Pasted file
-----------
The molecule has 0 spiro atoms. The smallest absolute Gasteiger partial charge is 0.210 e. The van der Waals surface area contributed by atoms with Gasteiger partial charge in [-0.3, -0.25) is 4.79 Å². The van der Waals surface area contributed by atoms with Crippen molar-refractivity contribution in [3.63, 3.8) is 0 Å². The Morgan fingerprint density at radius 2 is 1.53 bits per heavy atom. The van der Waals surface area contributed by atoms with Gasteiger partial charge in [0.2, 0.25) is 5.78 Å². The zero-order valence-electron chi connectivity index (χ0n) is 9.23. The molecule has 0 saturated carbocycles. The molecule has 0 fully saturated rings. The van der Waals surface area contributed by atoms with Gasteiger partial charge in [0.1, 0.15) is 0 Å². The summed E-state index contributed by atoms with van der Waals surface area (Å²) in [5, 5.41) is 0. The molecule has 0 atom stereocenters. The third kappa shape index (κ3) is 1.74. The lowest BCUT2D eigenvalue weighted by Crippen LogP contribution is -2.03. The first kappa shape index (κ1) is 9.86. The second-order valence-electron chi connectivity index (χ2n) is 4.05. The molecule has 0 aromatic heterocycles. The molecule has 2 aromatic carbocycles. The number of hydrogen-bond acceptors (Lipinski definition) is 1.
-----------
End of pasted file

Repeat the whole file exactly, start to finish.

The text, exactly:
The molecule has 0 spiro atoms. The smallest absolute Gasteiger partial charge is 0.210 e. The van der Waals surface area contributed by atoms with Gasteiger partial charge in [-0.3, -0.25) is 4.79 Å². The van der Waals surface area contributed by atoms with Crippen molar-refractivity contribution in [3.63, 3.8) is 0 Å². The Morgan fingerprint density at radius 2 is 1.53 bits per heavy atom. The van der Waals surface area contributed by atoms with Gasteiger partial charge in [0.2, 0.25) is 5.78 Å². The zero-order valence-electron chi connectivity index (χ0n) is 9.23. The molecule has 0 saturated carbocycles. The molecule has 0 fully saturated rings. The van der Waals surface area contributed by atoms with Gasteiger partial charge in [0.1, 0.15) is 0 Å². The summed E-state index contributed by atoms with van der Waals surface area (Å²) in [5, 5.41) is 0. The molecule has 0 atom stereocenters. The third kappa shape index (κ3) is 1.74. The lowest BCUT2D eigenvalue weighted by Crippen LogP contribution is -2.03. The first kappa shape index (κ1) is 9.86. The second-order valence-electron chi connectivity index (χ2n) is 4.05. The molecule has 0 aromatic heterocycles. The molecule has 2 aromatic carbocycles. The number of hydrogen-bond acceptors (Lipinski definition) is 1.